The last trick Sony has up its sleeve is the LDAC codec. Alongside the widely adopted aptX HD standard, LDAC enables Hi-Res Audio playback using the 1000XM2 … as long as your player also supports that standard. 

If your player doesn’t support aptX HD or LDAC – i.e. you’re an iPhone user – you aren’t completely left out in the standard-resolution cold, the MDR1000XM2 supports DSEE HX and S-Master HX, two Sony-specific technologies that take lossy audio from any source and upconvert it to near high-resolution. 

In short, these are active noise cancelling headphones that not only keep sound out really well, but make the audio coming through them sound even better.

Sony MDR-1000XM2 price and release date

  • Price: $349 in the US
  • Price: £330 in the UK
  • Price: AU$499 in Australia
  • Released in June 2017

When Sony briefed us on the MDR-1000XM2 they made a few points exceptionally clear. The first was that these headphones are Sony's flagship headphones. That means they're feature-rich, as noted in the section above, and will sound like a premium pair of headphones should.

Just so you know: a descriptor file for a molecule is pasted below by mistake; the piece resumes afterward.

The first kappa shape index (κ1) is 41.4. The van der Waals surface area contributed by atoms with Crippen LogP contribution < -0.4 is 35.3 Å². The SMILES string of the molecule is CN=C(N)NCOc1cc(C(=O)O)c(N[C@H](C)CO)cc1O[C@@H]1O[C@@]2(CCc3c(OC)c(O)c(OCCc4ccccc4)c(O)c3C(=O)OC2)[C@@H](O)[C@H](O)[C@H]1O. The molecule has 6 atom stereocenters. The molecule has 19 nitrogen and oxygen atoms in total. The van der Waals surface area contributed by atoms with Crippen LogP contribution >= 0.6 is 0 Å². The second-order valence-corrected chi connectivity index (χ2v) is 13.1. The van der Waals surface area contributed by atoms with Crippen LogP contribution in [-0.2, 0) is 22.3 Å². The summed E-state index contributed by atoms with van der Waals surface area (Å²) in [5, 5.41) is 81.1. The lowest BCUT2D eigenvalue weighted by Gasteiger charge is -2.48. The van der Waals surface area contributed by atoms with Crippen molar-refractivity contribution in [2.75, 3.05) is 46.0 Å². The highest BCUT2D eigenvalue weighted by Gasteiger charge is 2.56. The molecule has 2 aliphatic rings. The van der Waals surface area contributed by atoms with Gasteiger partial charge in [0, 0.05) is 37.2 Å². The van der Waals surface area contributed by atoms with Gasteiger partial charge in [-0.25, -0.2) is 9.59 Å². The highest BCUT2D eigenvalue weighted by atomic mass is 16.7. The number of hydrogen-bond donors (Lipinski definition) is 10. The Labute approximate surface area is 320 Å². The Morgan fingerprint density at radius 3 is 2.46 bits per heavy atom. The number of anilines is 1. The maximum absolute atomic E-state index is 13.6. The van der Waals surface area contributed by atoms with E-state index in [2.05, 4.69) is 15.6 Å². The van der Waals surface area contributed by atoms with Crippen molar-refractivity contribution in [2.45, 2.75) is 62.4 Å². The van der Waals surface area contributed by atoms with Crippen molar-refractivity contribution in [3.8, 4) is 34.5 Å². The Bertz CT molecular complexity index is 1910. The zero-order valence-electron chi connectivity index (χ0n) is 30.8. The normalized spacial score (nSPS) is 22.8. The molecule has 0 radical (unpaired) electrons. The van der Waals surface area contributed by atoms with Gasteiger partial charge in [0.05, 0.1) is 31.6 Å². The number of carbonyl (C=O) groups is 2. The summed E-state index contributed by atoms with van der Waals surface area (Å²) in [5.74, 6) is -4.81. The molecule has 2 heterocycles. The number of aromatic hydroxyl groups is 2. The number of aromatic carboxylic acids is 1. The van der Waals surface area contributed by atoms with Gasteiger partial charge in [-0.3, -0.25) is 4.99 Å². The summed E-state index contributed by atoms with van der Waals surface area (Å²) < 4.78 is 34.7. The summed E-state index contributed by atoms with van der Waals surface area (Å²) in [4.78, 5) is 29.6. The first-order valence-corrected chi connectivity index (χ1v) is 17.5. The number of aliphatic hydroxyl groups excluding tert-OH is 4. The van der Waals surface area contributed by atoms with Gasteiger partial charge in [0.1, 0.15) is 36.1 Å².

The second was that, for the headphones to completely outshine the Bose QuietComfort 35, they’d need to bring down the cost. For that reason, the Sony MDR-1000XM2 are available for $349 (£330, AU$499). 

Of course, by most people’s standards that’s not necessarily cheap. So why, exactly, are the Sony MDR-1000XM2 headphones so expensive? A few reasons. 

Sony put a lot of hardware inside these headphones, not to mention the four microphones that are located inside the headphone and on the outer earcups. 

Noise cancellation of this caliber also requires a lot of software running, which means the MDR-1000X has a processing chip inside that's running calculations in real time. Add to that a touch-capacitive earcup that reacts to your touch and the price begins make a bit of sense.